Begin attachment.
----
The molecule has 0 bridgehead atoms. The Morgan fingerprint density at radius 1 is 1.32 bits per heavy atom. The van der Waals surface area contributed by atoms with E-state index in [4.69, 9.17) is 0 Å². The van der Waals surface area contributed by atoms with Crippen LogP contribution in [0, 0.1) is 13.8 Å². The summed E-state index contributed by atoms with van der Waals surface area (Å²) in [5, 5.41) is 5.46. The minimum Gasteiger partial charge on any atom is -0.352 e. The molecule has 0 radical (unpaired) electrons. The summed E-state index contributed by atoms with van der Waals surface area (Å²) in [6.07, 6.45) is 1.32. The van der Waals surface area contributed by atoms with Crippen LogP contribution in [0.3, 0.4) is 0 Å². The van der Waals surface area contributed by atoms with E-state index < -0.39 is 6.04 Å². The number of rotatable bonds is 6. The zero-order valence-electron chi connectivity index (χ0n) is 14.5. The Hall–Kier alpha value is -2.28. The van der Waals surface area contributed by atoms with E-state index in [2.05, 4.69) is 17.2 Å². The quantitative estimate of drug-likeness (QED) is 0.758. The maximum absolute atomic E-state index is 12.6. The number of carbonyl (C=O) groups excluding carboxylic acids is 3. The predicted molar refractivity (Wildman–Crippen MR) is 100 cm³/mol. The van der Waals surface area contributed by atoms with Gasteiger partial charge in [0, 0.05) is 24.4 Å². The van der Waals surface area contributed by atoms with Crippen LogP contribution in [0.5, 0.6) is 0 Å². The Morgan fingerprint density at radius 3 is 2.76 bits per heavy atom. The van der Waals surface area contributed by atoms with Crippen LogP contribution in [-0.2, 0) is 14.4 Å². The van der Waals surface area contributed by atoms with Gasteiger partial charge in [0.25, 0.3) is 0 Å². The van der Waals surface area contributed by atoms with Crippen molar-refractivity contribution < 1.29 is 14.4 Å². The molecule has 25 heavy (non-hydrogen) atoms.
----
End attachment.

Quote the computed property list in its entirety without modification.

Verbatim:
The molecule has 0 bridgehead atoms. The Morgan fingerprint density at radius 1 is 1.32 bits per heavy atom. The van der Waals surface area contributed by atoms with E-state index in [4.69, 9.17) is 0 Å². The van der Waals surface area contributed by atoms with Crippen LogP contribution in [0, 0.1) is 13.8 Å². The summed E-state index contributed by atoms with van der Waals surface area (Å²) in [5, 5.41) is 5.46. The minimum Gasteiger partial charge on any atom is -0.352 e. The molecule has 0 radical (unpaired) electrons. The summed E-state index contributed by atoms with van der Waals surface area (Å²) in [6.07, 6.45) is 1.32. The van der Waals surface area contributed by atoms with Crippen LogP contribution in [0.3, 0.4) is 0 Å². The van der Waals surface area contributed by atoms with E-state index < -0.39 is 6.04 Å². The number of rotatable bonds is 6. The zero-order valence-electron chi connectivity index (χ0n) is 14.5. The Hall–Kier alpha value is -2.28. The van der Waals surface area contributed by atoms with E-state index in [2.05, 4.69) is 17.2 Å². The quantitative estimate of drug-likeness (QED) is 0.758. The maximum absolute atomic E-state index is 12.6. The number of carbonyl (C=O) groups excluding carboxylic acids is 3. The predicted molar refractivity (Wildman–Crippen MR) is 100 cm³/mol. The van der Waals surface area contributed by atoms with Gasteiger partial charge in [0, 0.05) is 24.4 Å². The van der Waals surface area contributed by atoms with Crippen LogP contribution in [0.5, 0.6) is 0 Å². The Morgan fingerprint density at radius 3 is 2.76 bits per heavy atom. The van der Waals surface area contributed by atoms with Crippen LogP contribution in [-0.2, 0) is 14.4 Å². The van der Waals surface area contributed by atoms with Gasteiger partial charge in [0.25, 0.3) is 0 Å². The van der Waals surface area contributed by atoms with Crippen molar-refractivity contribution < 1.29 is 14.4 Å². The molecule has 25 heavy (non-hydrogen) atoms.